Sun HF, Mei L, Song CX et al (2006) The in vivo degradation, absorption and excretion of PCL-based implant. Biomaterials 27:1735–1740CrossRefGoogle Scholar
  15. 15.
    De Valence S, Tille JC, Mugnai D et al (2012) Long term performance of polycaprolactone vascular grafts in a rat abdominal aorta replacement model. Biomaterials 33(1):38–47CrossRefGoogle Scholar
  16. 16.
    Han FX, Jia XL, Dai DD et al (2013) Performance of a multilayered small-diameter vascular scaffold dual-loaded with VEGF and PDGF. Biomaterials 34(30):7302–7313CrossRefGoogle Scholar
  17. 17.
    Milleret V, Hefti T, Hall H et al (2012) Influence of the fiber diameter and surface roughness of electrospun vascular grafts on blood activation. Acta Biomater 8(12):4349–4356CrossRefGoogle Scholar
  18. 18.
    Kona S, Dong JF, Liu YL et al (2012) Biodegradable nanoparticles mimicking platelet binding as a targeted and controlled drug delivery system. International Journal of Pharmaceutics 423(2):516–524CrossRefGoogle Scholar
  19. 19.
    Nguyen TH, Lee BT (2010) Electro-spinning of PLGA/PCL blends for tissue engineering and their biocompatibility. Journal of Materials Science-Materials in Medicine 21(6):1969–1978CrossRefGoogle Scholar
  20. 20.
    Hu J, Sun X, Ma HY et al (2010) Porous nanofibrous PLLA scaffolds for vascular tissue engineering. Biomaterials 31(31):7971–7977CrossRefGoogle Scholar
  21. 21.
    Hong JH, Jeon HJ, Yoo JH et al (2007) Synthesis and characterization of biodegradable poly(epsilon-caprolactone-co-beta-butyrolactone)-based polyurethane. Polym Degrad Stab 92(7):1186–1192CrossRefGoogle Scholar
  22. 22.
    Subramanian A, Krishnan UM, Sethuraman S (2012) Fabrication, characterization and in vitro evaluation of aligned PLGA-PCL nanofibers for neural regeneration. Ann Biomed Eng 40(10):2098–2110CrossRefGoogle Scholar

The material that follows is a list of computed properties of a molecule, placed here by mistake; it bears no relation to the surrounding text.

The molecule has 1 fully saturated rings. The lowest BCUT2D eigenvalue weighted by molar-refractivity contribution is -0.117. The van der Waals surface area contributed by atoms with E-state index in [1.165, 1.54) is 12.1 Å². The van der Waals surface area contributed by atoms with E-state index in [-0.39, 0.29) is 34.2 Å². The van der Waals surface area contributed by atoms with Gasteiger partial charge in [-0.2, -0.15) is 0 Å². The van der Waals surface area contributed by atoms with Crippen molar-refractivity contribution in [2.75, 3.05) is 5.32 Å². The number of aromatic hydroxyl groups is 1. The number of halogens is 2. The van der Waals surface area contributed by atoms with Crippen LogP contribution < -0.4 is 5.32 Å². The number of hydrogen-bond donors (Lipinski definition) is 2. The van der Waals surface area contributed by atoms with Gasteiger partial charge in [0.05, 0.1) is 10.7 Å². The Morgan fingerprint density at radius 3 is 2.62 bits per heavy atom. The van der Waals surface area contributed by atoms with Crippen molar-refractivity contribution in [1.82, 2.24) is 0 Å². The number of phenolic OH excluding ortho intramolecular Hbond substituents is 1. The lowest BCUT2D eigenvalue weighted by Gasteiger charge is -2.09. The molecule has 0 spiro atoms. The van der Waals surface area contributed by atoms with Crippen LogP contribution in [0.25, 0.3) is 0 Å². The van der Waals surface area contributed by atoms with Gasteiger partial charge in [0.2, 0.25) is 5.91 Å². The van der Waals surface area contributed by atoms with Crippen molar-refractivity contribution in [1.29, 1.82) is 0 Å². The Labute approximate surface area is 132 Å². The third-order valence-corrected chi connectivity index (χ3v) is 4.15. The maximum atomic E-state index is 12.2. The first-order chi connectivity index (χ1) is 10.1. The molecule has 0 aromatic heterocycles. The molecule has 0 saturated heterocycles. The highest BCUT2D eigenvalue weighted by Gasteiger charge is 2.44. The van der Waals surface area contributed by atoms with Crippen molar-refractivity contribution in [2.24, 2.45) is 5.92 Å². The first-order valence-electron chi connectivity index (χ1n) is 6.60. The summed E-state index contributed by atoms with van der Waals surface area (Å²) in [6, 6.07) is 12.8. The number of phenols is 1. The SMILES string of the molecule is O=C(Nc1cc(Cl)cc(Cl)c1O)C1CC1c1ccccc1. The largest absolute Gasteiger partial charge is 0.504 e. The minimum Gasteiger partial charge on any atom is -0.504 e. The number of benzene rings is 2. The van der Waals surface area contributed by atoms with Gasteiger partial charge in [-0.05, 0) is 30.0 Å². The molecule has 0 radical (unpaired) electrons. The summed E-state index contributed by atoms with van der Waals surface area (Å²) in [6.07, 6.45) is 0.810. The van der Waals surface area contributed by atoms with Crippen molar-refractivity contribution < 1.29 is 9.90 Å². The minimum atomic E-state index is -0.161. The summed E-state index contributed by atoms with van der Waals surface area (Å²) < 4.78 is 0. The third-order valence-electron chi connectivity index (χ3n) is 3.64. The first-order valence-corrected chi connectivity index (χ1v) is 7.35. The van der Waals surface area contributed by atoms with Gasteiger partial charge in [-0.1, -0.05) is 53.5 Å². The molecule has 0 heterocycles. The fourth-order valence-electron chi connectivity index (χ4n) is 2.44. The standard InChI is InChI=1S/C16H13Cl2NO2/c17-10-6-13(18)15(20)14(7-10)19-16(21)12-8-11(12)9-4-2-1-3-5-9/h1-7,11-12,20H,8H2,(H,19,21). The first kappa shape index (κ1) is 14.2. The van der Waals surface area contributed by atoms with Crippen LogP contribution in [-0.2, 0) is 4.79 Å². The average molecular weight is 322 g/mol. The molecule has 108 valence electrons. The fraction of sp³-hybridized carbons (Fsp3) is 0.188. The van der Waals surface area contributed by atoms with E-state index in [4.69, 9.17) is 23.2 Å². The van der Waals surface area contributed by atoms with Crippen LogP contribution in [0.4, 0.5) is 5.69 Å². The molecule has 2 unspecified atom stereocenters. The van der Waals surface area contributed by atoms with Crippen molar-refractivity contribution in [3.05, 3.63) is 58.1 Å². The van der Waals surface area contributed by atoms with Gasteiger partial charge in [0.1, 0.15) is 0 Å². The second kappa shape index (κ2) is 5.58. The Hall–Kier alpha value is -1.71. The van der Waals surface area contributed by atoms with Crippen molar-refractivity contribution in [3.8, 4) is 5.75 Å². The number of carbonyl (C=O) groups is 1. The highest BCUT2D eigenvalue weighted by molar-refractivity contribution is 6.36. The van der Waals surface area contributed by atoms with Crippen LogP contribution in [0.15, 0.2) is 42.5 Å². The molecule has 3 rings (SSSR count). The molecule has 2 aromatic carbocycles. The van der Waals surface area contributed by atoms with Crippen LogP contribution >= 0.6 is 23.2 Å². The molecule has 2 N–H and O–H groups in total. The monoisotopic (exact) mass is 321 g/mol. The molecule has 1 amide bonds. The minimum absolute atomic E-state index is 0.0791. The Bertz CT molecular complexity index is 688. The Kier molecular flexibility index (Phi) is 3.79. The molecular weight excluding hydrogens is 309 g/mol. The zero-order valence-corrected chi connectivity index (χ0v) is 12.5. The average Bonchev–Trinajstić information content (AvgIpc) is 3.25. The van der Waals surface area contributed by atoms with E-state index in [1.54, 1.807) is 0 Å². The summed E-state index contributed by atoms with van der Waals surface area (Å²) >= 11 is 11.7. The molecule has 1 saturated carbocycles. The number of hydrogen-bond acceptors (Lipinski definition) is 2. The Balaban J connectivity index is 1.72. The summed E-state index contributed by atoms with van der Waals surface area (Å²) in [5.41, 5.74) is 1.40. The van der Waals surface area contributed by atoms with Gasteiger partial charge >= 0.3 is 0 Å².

23. 23.
    Deitzel JM, Kleinmeyer J, Harris D et al (2001) The effect of processing variables on the morphology of electrospun nanofibers and textiles. Polymer 42(1):261–272CrossRefGoogle Scholar
  24. 24.
    Kim JY, Cho DW (2009) Blended PCL/PLGA scaffold fabrication using multi-head deposition system. Microelectron Eng 86(4–6):1447–1450CrossRefGoogle Scholar
  25. 25.
    Sell SA, McClure MJ, Barnes CP et al (2006) Electrospun polydioxanone-elastin blends: potential for bioresorbable vascular grafts. Biomed Mater 1(2):72–80CrossRefGoogle Scholar
  26. 26.
    Yamada H, Evans FG (1970) Strength of biological materials. Williams & Wilkins, BaltimoreGoogle Scholar
  27. 27.
    Konig G, McAllister TN, Dusserre N et al (2009) Mechanical properties of completely autologous human tissue engineered blood vessels compared to human saphenous vein and mammary artery. Biomaterials 30(8):1542–1550CrossRefGoogle Scholar
  28. 28.
    Versypt ANF, Pack DW, Braatz RD (2013) Mathematical modeling of drug delivery from autocatalytically degradable PLGA microspheres - A review. J Control Release 165(1):29–37CrossRefGoogle Scholar
  29. 29.
    LeBlon CE, Pai R, Fodor CR et al (2013) In vitro comparative biodegradation analysis of salt-leached porous polymer scaffolds. J Appl Polym Sci 128(5):2701–2712CrossRefGoogle Scholar
  30. 30.
    Gorrasi G, Pantani R (2013) Effect of PLA grades and morphologies on hydrolytic degradation at composting temperature: assessment of structural modification and kinetic parameters. Polym Degrad Stab 98(5):1006–1014CrossRefGoogle Scholar
  31. 31.
    Castilla-Cortázar I, Más-Estellés J, Meseguer-Dueñas JM et al (2012) Hydrolytic and enzymatic degradation of a poly (ε-caprolactone) network. Polym Degrad Stab 97(8):1241–1248CrossRefGoogle Scholar
  32. 32.
    Yang LQ, Li JX, Meng S et al (2014) The in vitro and in vivo degradation behavior of poly (trimethylene carbonate-co-ε-caprolactone) implants. Polymer 55(20):5111–5124CrossRefGoogle Scholar

Copyright information

© Tianjin University and Springer-Verlag GmbH Germany, part of Springer Nature 2018

Authors and Affiliations

  • Jingchen Gao
    • 1
    • 2
  • Siyuan Chen
    • 1
    • 2
  • Di Tang
    • 1
    • 2
  • Li Jiang
    • 1
    • 2
  • Jie Shi
    • 1
    • 2
  • Shufang Wang
    • 1
    • 2
    Email author
  1. 1.State Key Laboratory of Medicinal Chemical Biology, College of Life SciencesNankai UniversityTianjinChina
  2. 2.Key Laboratory of Bioactive Materials for Ministry of Education, College of Life SciencesNankai UniversityTianjinChina

Personalised recommendations